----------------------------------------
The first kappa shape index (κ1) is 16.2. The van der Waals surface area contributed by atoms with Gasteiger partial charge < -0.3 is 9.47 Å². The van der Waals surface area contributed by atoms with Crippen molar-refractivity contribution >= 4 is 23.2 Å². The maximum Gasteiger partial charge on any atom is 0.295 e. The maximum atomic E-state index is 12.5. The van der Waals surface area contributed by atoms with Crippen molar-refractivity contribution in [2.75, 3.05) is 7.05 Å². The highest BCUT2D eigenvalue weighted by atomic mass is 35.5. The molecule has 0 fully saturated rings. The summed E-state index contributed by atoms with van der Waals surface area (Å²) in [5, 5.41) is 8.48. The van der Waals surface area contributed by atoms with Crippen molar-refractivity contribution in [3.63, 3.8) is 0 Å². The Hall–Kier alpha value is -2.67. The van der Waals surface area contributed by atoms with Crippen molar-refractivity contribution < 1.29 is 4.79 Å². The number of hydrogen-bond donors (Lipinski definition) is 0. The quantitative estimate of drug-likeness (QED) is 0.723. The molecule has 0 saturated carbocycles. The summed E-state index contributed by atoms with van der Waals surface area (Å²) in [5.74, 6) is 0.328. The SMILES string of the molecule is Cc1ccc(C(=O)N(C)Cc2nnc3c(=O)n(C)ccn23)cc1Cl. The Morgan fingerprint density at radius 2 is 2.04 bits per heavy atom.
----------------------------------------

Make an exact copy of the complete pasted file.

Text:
The first kappa shape index (κ1) is 16.2. The van der Waals surface area contributed by atoms with Gasteiger partial charge < -0.3 is 9.47 Å². The van der Waals surface area contributed by atoms with Crippen molar-refractivity contribution >= 4 is 23.2 Å². The maximum Gasteiger partial charge on any atom is 0.295 e. The maximum atomic E-state index is 12.5. The van der Waals surface area contributed by atoms with Crippen molar-refractivity contribution in [2.75, 3.05) is 7.05 Å². The highest BCUT2D eigenvalue weighted by atomic mass is 35.5. The molecule has 0 fully saturated rings. The summed E-state index contributed by atoms with van der Waals surface area (Å²) in [5, 5.41) is 8.48. The van der Waals surface area contributed by atoms with Crippen molar-refractivity contribution in [3.63, 3.8) is 0 Å². The Hall–Kier alpha value is -2.67. The van der Waals surface area contributed by atoms with Crippen molar-refractivity contribution < 1.29 is 4.79 Å². The number of hydrogen-bond donors (Lipinski definition) is 0. The quantitative estimate of drug-likeness (QED) is 0.723. The molecule has 0 saturated carbocycles. The summed E-state index contributed by atoms with van der Waals surface area (Å²) in [5.74, 6) is 0.328. The SMILES string of the molecule is Cc1ccc(C(=O)N(C)Cc2nnc3c(=O)n(C)ccn23)cc1Cl. The Morgan fingerprint density at radius 2 is 2.04 bits per heavy atom.